When Purushottam Nagarkar graduated from Rice University in Houston, he was eager to embark on a career in electrical engineering, much like his father did, and his father’s father before that. The family legacy of engineers spans eight generations, so it seemed all but preordained when “Puru,” who grew up in India and then Dubai, began following that same path.
It wasn’t long before he became a management consultant and had several clients in the health care industry. That’s where he saw, up close, the enormous impact physicians can have on people’s lives.
And that’s when he decided it was time to rewire things in his own life.
He applied to medical school at UT Southwestern, where he would spend the next decade honing his skills and becoming a surgeon’s surgeon. After a year in Los Angeles at UCLA for advanced training in hand and microsurgery, Dr. Nagarkar returned to UT Southwestern and joined the plastic surgery team in Frisco.
That’s where you’ll find the former electrical engineer these days, restoring people instead of projects.
What made you decide to switch careers?
“When I was a consultant, I got to work closely with doctors and see how they affected people’s lives. It was inspiring, and what I was doing just wasn’t very personal. Once in medical school, there was no question that plastic and reconstructive surgery was what I wanted to do. I loved the idea of helping patients get their function back. When I see a patient and they’re able to do something they couldn’t do before surgery, even something simple like twisting the cap off a bottle of water, it makes my whole day. My whole month, really. That’s when I know I made the right choice.”
Do people have preconceived notions about plastic surgery?
“People tend to focus on the cosmetic side, and a portion of my practice is spent on face lifts and breast and body surgeries. I also do about 50% reconstruction work for patients with wounds from cancer surgeries, traumatic wounds, or hand injuries. The fact that plastic surgeons do so many things is what appealed to me. We like to think of ourselves as the surgeon’s surgeon. When other surgeons have problems, or a wound they can’t close, they call us. It’s a great feeling to be able to help my colleagues help their patients.
"And the way I see it, both are a means of getting people back to the way they were. When you restore someone’s function after an injury, the happiness they get out of that is a daily, every-moment-of-your-life kind of thing. But when you do a face lift and the patient catches a glimpse of themselves in the mirror or sees how their friends or family looks at them, it’s the same kind of joy. The emotional impact on the patient is very similar.”
Dr. Nagarkar's patients share their stories
What are some of the advanced surgical techniques you provide in Frisco?
“Microsurgery is the ultimate in reconstructive surgery, and I’m not sure many people realize we (plastic surgeons) do it. It involves taking tissue from one part of your body to fix a problem or wound in a different part of your body. For example, I recently removed a portion of a patient’s back muscle and reconnected it to blood vessels in his neck so we could help cover a hole in his skull following tumor surgery.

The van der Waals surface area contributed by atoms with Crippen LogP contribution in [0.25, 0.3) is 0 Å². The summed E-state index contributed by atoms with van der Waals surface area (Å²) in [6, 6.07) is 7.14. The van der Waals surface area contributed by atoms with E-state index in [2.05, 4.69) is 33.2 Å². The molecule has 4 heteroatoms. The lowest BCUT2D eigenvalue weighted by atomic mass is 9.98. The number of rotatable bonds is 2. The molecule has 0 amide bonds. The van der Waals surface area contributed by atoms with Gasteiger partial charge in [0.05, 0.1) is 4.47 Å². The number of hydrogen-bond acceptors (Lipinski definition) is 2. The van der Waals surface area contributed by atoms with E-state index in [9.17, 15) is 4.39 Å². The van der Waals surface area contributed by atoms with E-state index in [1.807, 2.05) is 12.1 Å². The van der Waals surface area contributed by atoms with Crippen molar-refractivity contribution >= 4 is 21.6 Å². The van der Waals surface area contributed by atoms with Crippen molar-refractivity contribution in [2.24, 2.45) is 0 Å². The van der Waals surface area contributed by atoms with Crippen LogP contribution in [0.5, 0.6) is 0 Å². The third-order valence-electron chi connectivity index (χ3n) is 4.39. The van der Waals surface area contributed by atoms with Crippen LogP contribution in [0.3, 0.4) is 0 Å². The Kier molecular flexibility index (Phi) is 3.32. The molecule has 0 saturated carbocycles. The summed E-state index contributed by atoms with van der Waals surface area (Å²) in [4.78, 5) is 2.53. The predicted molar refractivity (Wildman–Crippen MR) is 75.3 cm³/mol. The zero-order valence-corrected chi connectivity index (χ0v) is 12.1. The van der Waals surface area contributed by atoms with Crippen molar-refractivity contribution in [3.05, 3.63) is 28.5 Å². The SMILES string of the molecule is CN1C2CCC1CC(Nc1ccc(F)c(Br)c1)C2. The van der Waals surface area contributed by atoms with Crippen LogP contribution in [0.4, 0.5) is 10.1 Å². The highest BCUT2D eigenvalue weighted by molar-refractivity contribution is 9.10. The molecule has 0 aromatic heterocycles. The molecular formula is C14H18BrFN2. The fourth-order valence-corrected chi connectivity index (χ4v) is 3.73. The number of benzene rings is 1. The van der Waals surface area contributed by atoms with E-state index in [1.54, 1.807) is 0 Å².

“Microsurgery, which is done under a microscope, opens doors that were completely unavailable before. No matter where a wound is, or how big it is, or how deep it is, we can fix it.”
What are the benefits of getting plastic surgery from UT Southwestern?
“I’m not sure how many people know UT Southwestern has plastic surgeons, but we do, and I think the benefit is that with UT Southwestern you know you’re getting academic, highly trained, very ethical people – it’s a great place to be if you want plastic surgery. And I can’t emphasize this point enough: Because we have all these specialists in one place, all working together, however unusual or complex your problem, we have someone who specializes in that. If I can’t fix it, I know I can find someone here who can.”
Dr. Nagarkar: Restoring lives and function
As a plastic surgeon in Frisco, Dr. Purushottam Nagarkar has earned a reputation as a "surgeon's surgeon." He brings advanced training in hand and microsurgery to the team at UT Southwestern Frisco.
How do you connect with your patients?
“First, I try to focus on what’s actually important to them. Will they be able to play catch with their kid? Can they take trips with their family? I also like to give my patients all the information they need so they can make a good decision. Sometimes I draw pictures to explain the problem and show them options of how we can approach it. I try to explain my process and I don’t just give them a cookie-cutter answer. Every patient is different, and I think it’s important for them to understand all of their options so they can decide which way we’re going to go.”
What do you think about UT Southwestern opening in Frisco?
“I couldn’t ask to be in a better place or with better people. My wife and I bought a house in Frisco in 2017 and now we have a 4-month-old son. We’re proud to be raising our family here.
“It is also very rewarding to be living and practicing in the same place, because I can’t count the number of times somebody has come up to me and asked, ‘Hey, do you know a good orthopedic surgeon?’ or ‘Do you know a neurologist I can go to here in Frisco?’ Well, yes I do! It’s a great feeling to be able to help out my neighbors and know that my colleagues will take very good care of them.”